By 1pm that day, I'd been able to get an hour straight of sleep (!) and my fever had broken, making me feel considerably better. By Thursday morning, I was feeling completely back to normal. Was the past day a literal fever dream? Maybe! But that didn't matter, because I was feeling healthy and vaccinated and –
Hmm, good. Two days after I received the AstraZeneca jab, I had been informed that I could now be at risk of blood clots and the vaccine wouldn't be indicated for anyone in my age group in the future. Sure, the odds of clotting are still astronomically low, but the alarmism from the government and the internet sent me into a hypochondriatic spiral. Immediately, I began looking up any and all blood clot symptoms as I tried to stave off a panic attack. Some people said I was overreacting, which is valid but certainly unhelpful. In fact, so much of the conversation around the events of Thursday evening was helpful.
First, obviously Scott Morrison and the federal government should not have put all their eggs in one basket as far as vaccination providers. Not because of side effects, but because that's just poor business when you've got more than 26 million people relying on a dose that they can theoretically receive from multiple providers. But it became clear to me that, if there were any cases of clotting from the AZ vaccine, it would be used as nothing more than political point scoring – a way to dunk on the LNP. (As if they hadn't been dunking on themselves for literal years at this point.) If someone had passed away, god forbid, it would be even worse, reducing this human life to either a statistical anomaly by the LNP or further proof of the LNP's incompetency.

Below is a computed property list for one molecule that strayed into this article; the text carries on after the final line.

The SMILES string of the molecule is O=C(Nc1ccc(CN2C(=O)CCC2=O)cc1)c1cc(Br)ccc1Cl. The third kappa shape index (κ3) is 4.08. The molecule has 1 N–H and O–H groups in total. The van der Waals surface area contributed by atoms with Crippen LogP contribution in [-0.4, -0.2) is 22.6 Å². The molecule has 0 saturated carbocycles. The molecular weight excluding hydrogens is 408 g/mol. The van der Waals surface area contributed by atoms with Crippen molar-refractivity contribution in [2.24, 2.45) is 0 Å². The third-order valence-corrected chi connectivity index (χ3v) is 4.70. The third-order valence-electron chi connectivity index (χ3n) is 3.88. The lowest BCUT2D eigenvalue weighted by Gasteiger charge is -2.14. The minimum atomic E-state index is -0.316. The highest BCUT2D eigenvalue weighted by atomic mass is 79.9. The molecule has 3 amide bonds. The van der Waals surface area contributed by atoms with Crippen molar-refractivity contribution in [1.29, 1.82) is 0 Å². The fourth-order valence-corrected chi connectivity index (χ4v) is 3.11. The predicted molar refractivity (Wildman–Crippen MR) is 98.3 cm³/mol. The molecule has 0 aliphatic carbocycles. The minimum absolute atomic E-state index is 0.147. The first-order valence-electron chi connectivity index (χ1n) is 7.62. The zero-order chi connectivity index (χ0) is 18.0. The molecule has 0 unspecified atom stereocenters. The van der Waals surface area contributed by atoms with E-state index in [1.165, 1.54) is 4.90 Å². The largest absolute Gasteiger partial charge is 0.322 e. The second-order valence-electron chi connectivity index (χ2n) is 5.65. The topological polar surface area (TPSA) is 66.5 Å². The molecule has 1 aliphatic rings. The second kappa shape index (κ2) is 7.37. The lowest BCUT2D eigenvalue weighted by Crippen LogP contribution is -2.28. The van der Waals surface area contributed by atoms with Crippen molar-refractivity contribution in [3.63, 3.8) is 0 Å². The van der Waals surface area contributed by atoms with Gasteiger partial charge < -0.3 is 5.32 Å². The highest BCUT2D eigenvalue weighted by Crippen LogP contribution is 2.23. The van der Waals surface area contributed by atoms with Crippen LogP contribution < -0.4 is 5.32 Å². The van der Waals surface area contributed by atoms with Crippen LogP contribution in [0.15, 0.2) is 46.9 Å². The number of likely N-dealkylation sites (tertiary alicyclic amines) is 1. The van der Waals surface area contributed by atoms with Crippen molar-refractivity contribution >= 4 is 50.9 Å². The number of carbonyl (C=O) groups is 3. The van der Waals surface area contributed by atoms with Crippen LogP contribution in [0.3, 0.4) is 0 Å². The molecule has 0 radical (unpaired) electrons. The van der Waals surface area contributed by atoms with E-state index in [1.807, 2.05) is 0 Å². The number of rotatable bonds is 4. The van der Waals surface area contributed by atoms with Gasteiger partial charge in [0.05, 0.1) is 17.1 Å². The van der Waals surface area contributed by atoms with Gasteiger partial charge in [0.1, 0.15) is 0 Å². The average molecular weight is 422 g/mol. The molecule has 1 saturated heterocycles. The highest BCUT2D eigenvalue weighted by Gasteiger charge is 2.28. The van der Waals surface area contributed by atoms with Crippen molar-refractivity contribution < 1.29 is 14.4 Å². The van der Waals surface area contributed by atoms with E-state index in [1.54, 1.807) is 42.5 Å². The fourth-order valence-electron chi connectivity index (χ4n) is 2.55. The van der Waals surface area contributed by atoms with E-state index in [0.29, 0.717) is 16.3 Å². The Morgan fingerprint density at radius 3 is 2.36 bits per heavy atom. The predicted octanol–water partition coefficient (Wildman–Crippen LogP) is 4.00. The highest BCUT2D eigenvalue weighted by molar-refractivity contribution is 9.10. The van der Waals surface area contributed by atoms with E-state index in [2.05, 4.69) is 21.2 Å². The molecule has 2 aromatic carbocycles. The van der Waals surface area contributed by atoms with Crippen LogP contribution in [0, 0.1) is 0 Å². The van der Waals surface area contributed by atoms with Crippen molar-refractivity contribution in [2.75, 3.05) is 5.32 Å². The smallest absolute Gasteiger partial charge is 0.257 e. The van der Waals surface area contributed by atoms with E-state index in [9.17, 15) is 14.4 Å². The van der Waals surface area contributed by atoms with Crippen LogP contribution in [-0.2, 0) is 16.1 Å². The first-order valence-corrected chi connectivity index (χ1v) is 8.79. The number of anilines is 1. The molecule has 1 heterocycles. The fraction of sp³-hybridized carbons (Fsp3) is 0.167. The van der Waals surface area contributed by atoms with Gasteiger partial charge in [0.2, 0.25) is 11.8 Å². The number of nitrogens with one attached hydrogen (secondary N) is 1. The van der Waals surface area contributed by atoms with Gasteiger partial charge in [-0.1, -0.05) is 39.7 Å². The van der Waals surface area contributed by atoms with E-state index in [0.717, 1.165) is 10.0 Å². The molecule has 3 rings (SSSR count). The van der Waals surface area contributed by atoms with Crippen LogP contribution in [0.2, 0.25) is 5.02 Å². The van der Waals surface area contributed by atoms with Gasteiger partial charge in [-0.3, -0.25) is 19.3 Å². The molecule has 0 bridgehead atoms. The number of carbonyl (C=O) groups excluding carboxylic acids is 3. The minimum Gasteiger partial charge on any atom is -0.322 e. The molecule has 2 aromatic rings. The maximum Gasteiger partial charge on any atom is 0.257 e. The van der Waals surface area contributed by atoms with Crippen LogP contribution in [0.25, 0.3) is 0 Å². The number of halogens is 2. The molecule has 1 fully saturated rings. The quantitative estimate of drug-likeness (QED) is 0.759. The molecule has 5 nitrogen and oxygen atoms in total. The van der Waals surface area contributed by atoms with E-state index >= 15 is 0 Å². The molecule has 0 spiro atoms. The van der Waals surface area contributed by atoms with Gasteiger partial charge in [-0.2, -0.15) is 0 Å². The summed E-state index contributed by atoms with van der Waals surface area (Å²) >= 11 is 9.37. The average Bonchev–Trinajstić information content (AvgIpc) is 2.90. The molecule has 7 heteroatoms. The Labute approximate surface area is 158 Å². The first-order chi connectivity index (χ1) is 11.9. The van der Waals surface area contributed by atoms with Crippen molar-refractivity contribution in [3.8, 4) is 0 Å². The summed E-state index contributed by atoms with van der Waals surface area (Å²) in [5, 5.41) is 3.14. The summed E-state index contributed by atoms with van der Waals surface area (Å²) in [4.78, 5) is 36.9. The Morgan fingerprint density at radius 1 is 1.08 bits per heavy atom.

Secondly, alarmism over a side effect that has a 11-in-a-million chance of happening, according to BBC, isn't helpful either. Calling the vaccine "bad" is not only scary but untrue and incredibly short-sighted, considering that Pfizer – what we've deemed as the holier alternative – has just been found to have far weaker efficacy against the South African variant, to the point where the variant can break through the vaccine. Each vaccine comes with potential side effects, but as the TGA explains, no vaccine is risk free; for the vast majority of cases the benefits of being vaccinated far outweigh the risks.
In any case, I've received multiple messages asking me what vaccine I received, me telling them AstraZeneca, and getting a response like "nooooo!" or "damn that sucks, I'm sorry!" This is literal fear-mongering and nothing more. Are you saying the same thing to your friends being prescribed the pill, which comes with a greater risk of blood clots? What about your friends getting behind the wheel of a car? No, of course you're not. The internet conversation around AstraZeneca has skewed it to be "a bad vaccine" when in reality... it's simply not that. Sure, more information might come out later, but as of right now, we have very little reason for concern. In fact, we have 0.0011 reasons for concern.
Now, this isn't to say that scepticism around receiving the AZ jab isn't valid. Of course it is, as is criticism of the government's handling of the situation. In fact, it could be argued that Scott Morrison has instilled fear in vaccines in general – something we certainly do not need. But let's not go online spreading fear where it isn't necessary and especially where it isn't helpful. Plenty of young people received the AZ vaccine before the damning news, and we deserve to feel as safe and secure as everyone else.